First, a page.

February 2010 saw the launch of a new cycling class specifically for people with disabilities and learning difficulties in Swindon. Since then, the range of bikes has grown and the classes are full.
Cycling For All, disability bikes at the County Ground, Swindon

Thanks to the Big Lottery Fund, we were able to purchase over 20 different specially adapted bikes to be used at the County Ground running track on a weekly basis. What started as a once a week class for the general public turned into a twice a week open class with four additional privately booked sessions per week. This doesn’t include one-off events and summer courses.

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How CTC helped provide a perfect cycling solution for one family in Essex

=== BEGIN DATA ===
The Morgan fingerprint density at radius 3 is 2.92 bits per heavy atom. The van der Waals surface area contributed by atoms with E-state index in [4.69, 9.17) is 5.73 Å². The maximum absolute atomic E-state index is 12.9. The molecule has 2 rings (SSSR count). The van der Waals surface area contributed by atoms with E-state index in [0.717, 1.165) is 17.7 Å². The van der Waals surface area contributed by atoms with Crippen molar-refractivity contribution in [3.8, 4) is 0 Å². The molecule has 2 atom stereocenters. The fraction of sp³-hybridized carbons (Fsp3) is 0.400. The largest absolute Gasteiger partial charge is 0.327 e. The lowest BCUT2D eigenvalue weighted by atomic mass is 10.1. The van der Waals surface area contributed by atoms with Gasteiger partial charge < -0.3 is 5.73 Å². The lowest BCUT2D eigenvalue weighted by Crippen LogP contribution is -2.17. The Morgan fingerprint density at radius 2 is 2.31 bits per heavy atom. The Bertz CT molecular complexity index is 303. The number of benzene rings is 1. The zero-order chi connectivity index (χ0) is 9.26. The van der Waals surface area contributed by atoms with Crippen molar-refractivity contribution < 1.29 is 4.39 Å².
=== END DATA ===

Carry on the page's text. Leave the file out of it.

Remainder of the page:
CTC Cycle Champions is unashamedly enthusiastic about getting people back on a bike, often after years and sometimes for the first time ever. Many go on to make cycling a regular part of their daily lives and the benefits are huge. Lee and Emily's story is a great example.
Emily leads a group of mums cycling with their kids

Lee and Emily joined CTC’s Cycle Champions rides after hearing about them from the ACE Health Trainer at Colchester Garrison.

With two young children, lots of family pressures and a tight budget, they were looking for a cheap solution to become fitter that fitted in with their busy lives.

The Cycle Champions rides offered the use of children’s trailers – a perfect solution for Lee and Emily and countless other army and civilian families.

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Government's response to Select Committee branded 'feeble' by CTC

CTC is urging Ministers to show much stronger leadership on encouraging more and safer cycling, after a lamentably weak response to the Commons Transport Select Committee’s inquiry earlier this year on road safety.
The Government's response to the Select Committee inquiry